These are simple off the counter devices to basically test batteries.  I customized some of the testers and devices so I may be able to make sure the systems are up to par, in volume and in consistency.  When you do one or two it’s not important, but I do a lot in volume and these gadgets make it quick and avoid problems on the job. I also have a load tester for capacity but I don’t expect many to have the inclination to need one or use one. 

SAMPLE:  My Wasabi batteries (Bluebook) worked batteries were OK.   Now I’m seeing some swelling after 16 months.  As well they are properly chipped so the camera display shows how much charge is left and how many shots were taken on the charge, just like with the OEM batteries. 

I haven’t had issues charging the Wasabi and Watson batteries in the Wasabi or SONY chargers.  Weight is a clue, it has a lot to do with the eventual retail price of the battery.  One difference of note is that the weight differs by age and can differ by production run. This indicates what cells were purchased for that run.  I used a Post Office milli-gram scale.  It weighs hairs.

Here are three Wasabi’s bought at different times all not weighing the same.

SONY NP-FW50 - battery weighs 1.4 oz.  @ 1020 MAH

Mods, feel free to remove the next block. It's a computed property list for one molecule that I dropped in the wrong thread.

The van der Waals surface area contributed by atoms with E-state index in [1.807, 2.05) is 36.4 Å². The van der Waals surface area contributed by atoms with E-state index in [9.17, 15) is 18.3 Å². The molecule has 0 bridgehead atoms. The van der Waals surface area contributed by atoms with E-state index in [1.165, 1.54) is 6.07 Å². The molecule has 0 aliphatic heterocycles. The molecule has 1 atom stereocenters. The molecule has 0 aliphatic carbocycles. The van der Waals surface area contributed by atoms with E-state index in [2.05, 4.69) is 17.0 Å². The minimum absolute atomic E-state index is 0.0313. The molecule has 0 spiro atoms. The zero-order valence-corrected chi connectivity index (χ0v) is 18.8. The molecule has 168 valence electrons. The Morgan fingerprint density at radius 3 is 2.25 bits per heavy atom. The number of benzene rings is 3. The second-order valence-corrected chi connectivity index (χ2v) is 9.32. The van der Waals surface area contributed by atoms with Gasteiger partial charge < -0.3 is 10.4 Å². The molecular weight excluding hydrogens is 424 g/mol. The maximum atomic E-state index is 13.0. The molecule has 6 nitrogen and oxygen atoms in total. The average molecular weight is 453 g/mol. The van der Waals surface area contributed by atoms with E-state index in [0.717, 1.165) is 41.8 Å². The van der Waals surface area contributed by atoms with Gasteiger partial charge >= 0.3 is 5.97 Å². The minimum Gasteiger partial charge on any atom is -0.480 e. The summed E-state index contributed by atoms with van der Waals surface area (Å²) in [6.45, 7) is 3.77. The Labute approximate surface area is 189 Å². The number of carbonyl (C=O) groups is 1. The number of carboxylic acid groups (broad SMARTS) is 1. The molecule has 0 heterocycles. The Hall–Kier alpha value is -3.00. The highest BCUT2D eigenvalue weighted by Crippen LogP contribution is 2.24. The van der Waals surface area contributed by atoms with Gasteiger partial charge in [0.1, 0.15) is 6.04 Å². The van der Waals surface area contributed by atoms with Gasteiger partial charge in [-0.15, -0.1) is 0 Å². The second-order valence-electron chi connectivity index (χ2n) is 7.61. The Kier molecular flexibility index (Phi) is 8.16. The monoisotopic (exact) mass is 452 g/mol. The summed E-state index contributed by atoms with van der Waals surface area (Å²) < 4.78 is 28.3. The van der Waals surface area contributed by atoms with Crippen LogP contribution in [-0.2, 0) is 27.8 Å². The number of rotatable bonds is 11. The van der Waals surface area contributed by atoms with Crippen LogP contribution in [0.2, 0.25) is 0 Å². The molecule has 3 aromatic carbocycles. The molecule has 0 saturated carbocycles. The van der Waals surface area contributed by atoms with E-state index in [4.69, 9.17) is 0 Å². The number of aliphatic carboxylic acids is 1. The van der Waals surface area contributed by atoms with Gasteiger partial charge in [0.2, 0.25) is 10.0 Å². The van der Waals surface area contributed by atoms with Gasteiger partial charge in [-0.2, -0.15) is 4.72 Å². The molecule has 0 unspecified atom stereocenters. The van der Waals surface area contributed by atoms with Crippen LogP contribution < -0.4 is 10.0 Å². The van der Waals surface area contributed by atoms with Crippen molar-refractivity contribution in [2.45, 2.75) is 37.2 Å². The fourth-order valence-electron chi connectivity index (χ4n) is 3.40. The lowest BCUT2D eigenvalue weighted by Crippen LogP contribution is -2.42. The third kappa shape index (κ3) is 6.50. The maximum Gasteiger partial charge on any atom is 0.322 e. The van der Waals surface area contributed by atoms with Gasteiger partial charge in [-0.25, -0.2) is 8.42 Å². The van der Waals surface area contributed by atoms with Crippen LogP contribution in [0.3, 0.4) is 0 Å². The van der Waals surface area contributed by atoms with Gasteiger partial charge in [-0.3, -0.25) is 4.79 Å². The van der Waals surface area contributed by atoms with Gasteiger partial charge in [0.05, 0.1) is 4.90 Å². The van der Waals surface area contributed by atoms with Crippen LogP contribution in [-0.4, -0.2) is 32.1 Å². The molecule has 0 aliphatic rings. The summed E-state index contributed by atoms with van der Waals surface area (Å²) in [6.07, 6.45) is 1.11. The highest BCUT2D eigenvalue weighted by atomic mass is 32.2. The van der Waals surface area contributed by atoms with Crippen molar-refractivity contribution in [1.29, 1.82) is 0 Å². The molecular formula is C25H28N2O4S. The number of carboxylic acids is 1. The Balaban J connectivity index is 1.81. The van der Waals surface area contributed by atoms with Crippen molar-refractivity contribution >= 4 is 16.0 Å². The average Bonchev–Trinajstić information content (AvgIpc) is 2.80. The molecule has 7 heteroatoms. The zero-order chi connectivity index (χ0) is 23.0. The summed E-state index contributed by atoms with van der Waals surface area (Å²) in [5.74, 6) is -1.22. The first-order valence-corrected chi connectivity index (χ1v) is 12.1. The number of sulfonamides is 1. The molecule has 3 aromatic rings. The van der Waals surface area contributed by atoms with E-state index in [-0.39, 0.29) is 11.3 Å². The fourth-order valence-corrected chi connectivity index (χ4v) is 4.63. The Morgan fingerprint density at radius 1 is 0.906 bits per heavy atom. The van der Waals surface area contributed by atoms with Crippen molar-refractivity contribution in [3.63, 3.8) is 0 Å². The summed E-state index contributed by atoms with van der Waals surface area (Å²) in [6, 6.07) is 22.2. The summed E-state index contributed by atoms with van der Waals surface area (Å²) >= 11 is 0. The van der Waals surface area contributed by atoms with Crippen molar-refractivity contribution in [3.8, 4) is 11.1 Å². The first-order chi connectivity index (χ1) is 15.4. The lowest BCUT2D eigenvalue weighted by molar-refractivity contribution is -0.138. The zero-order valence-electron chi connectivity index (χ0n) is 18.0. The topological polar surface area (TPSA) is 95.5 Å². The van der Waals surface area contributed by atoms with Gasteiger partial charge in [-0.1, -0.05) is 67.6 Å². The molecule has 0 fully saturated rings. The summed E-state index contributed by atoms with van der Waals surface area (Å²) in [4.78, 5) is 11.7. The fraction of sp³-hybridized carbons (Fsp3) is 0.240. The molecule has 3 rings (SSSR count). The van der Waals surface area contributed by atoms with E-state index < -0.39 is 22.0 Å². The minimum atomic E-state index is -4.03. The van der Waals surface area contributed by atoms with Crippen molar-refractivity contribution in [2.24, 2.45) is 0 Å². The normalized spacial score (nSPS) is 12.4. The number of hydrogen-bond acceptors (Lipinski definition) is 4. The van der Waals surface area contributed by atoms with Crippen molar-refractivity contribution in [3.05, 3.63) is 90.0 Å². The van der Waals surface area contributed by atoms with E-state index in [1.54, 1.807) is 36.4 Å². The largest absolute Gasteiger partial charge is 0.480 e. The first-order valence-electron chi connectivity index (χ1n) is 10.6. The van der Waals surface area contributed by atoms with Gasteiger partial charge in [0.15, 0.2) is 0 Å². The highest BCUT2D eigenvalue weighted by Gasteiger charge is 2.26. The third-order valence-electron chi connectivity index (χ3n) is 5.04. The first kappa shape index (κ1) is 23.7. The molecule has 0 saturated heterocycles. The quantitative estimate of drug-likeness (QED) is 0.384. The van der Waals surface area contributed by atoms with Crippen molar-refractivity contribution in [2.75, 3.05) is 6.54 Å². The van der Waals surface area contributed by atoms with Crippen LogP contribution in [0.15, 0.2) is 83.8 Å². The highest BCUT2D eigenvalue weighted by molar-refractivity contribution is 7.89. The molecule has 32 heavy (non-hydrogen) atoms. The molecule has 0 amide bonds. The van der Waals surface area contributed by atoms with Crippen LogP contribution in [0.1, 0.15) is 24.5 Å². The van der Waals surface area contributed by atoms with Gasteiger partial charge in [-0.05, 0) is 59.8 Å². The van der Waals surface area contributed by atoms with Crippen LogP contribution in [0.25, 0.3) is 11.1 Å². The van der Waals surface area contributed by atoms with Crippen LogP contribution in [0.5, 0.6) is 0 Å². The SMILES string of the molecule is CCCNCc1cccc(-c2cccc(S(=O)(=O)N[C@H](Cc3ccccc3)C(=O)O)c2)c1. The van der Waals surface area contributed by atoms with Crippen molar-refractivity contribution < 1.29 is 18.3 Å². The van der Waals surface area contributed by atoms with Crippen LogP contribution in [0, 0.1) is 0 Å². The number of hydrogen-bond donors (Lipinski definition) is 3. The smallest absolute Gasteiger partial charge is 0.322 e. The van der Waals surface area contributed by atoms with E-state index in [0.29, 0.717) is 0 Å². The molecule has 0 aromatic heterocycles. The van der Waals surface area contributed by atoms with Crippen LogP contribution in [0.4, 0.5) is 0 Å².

(All three weighed the same) and the same voltage and amperage. 
They were the oldest and lowest MAH batteries. Still working, not swollen.

GROUP TWO:   Variations in weight, same batch 
WASABI BTR-FW50-JWP battery weighs 1.60 oz. @1300 MAH, not swollen, but .2 heavier
WASABI BTR-FW50-JWP battery weighs 1.50 oz. @1300 MAH,  
Swollen 6/16 Charged but swollen
WASABI BTR-FW50-JWP battery weighs 1.35 oz. @1300 MAH, Swollen 6/16 - Ditto

RAVPOWER RP-PB056 battery also weighs 1.6 oz. 1100 MAH  So Far OK

GROUP FOUR:  DOT Batteries, all four have failed.  I never got satisfaction from either DOT or Amazon.  They were thrown out and I believe they are now selling them again on AMAZON.

A) This is how I maintain my batteries - I use a standard test meter, you can get them free at Harbor Freight at times with purchase and coupon or...

B) Spend 15-30 dollars and get a good GF, or a base KLEIN, many available on Amazon. 

C) So you need the following and you can use it on all camera batteries and a million other things.  READ the manual that comes with the meter. 

  1. Meter - Your Choice
  2. Find extra cables with the ends as shown.   Cables for each module we’ll build, also find them on the web. They are called banana plugs, wired and cheap.